Due to COVID-19 today N95 masks are very common in the lives of everyone around the world. You may know that the number 95 that appears on them is because they are capable of blocking up to 95% of the particles in the air. But do you know what they have in common with bras? Sara Little Turnbull, the woman who invented them.
Sara Little Turnbull’s name resonates in the world of design in every corner of the globe. This American born in New York in 1917 had a special ability to design and invent objects with aesthetic and functional value, to improve people’s daily lives. She believed that design could only be successful if its ultimate owner found it useful. This is how at the beginning of the 1960s she invented the N95 masks, inspired by bras.
In 1958, she was hired to work in the wrapping and fabrics division by 3M (Minnesota Mining and Manufacturing Company), a renowned American multinational dedicated to researching, developing, manufacturing and marketing diversified technologies, offering products and services in various areas. Sara Little used non-woven fabrics to initially design a more comfortable and modern bra, but certain personal circumstances made her change direction and even design the much-appreciated mask today.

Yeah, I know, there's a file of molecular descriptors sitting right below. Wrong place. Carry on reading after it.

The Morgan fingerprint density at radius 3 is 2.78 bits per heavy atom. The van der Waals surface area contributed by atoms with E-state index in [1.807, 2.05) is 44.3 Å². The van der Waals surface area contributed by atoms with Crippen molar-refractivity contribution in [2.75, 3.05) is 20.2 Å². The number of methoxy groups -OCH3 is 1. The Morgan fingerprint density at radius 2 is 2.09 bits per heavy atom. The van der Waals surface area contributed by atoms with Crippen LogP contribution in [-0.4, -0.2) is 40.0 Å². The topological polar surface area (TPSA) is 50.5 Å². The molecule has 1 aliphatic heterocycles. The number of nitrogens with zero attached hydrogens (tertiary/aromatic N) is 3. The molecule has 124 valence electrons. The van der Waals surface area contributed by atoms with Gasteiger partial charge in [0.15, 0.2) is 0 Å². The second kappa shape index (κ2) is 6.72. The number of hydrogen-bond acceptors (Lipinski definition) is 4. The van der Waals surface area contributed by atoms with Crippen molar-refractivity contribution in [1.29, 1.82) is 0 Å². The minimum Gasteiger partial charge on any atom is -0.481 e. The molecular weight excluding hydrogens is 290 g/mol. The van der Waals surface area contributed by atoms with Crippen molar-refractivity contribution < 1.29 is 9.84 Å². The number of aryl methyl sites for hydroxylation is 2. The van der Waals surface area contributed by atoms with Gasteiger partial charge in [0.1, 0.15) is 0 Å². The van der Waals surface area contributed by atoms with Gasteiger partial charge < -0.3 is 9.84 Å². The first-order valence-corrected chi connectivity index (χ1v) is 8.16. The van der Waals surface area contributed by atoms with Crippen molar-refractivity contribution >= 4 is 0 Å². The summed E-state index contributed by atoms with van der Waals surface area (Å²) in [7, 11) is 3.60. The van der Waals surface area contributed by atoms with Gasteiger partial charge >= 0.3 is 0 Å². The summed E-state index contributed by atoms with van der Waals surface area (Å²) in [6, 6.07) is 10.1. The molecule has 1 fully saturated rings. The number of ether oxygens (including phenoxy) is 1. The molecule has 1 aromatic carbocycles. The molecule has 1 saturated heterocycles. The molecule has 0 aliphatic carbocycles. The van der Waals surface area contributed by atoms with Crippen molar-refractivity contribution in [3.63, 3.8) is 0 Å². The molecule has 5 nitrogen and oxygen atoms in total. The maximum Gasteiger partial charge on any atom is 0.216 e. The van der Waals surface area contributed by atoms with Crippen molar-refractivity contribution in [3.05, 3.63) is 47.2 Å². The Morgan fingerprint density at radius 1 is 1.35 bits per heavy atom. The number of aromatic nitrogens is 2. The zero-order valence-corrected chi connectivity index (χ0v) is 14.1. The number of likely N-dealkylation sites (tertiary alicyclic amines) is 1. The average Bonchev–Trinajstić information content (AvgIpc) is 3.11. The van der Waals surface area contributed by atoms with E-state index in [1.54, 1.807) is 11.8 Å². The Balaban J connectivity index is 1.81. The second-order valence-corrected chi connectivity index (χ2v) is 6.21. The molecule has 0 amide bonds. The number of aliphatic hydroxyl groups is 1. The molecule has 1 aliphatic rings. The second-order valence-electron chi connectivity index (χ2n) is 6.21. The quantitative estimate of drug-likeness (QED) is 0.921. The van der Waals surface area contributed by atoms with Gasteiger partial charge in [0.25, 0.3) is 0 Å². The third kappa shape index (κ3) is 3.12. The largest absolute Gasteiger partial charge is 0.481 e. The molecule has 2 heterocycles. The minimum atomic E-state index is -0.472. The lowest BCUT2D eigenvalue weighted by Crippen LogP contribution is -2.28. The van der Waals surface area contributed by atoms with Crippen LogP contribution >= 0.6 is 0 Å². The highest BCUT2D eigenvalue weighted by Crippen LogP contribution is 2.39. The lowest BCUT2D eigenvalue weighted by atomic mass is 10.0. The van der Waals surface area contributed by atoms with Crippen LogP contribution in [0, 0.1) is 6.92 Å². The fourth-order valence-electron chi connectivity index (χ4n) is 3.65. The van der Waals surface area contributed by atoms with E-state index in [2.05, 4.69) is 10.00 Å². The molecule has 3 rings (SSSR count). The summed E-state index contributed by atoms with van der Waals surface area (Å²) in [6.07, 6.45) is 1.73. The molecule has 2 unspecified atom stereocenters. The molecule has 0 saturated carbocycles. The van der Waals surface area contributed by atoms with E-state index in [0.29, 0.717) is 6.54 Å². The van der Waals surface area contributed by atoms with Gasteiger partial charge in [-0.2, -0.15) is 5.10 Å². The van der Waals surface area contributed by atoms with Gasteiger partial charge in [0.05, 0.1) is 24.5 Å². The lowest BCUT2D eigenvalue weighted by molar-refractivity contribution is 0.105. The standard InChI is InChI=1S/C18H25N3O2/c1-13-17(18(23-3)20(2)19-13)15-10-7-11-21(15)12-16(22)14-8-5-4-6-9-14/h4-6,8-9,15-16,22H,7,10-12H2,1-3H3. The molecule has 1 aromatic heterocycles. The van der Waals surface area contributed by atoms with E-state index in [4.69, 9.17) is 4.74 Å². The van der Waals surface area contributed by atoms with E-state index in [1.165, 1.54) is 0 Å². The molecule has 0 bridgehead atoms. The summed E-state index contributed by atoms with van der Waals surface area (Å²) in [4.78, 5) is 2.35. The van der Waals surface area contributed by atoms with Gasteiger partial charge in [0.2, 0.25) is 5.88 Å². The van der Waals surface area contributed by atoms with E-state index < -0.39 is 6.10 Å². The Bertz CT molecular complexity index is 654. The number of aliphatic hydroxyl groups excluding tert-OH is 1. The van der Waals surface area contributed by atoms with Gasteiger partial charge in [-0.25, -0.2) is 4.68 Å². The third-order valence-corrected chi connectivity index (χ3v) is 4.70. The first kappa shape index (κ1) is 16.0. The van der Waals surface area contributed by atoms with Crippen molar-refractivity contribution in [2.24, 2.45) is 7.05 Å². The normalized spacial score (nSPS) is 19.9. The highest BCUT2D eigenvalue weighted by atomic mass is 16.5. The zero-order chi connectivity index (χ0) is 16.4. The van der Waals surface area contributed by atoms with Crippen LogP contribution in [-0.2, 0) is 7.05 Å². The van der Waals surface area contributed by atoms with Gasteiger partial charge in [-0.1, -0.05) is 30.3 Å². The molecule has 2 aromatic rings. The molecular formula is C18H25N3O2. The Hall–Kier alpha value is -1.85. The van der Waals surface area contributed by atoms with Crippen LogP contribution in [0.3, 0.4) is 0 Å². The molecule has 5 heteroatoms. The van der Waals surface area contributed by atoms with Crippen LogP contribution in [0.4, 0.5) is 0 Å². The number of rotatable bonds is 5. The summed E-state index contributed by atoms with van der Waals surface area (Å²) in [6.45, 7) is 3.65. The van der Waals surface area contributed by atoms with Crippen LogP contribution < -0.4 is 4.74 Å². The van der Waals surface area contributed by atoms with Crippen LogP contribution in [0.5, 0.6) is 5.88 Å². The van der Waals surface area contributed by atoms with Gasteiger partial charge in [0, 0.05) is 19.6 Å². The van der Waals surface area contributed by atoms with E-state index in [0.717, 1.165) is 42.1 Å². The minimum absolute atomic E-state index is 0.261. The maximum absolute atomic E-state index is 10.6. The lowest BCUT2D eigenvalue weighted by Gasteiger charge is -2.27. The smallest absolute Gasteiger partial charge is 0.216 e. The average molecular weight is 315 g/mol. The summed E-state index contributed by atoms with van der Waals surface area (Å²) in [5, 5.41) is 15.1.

Who was Sara Little Turnbull?
Sara Little was one of America’s first industrial designers and one of the first women to succeed in the male-dominated post-World War II design industry. She was also an educator and a self-taught cultural anthropologist.
For more than six decades, she advised hundreds of corporations on product design. Today it is known as “the secret weapon of corporate America,” according to the biography that is read on the Sara Little Turnbull Center for Design Institute website.
She developed famous ergonomic pot handle designs after observing cheetahs in the wild hunting their prey at high speed. She also created CorningWare, the first thermal shock resistant glass-ceramic container.
She founded and directed Process of Change: Innovation and Design Laboratory, a design and archive studio integrated into the Stanford School of Business in California. At Stanford, Sara Little “engaged students in tracking trends and challenged interdisciplinary teams to address real-world challenges through design.” She encouraged students to embrace curiosity and explore the “why” before designing the “how.”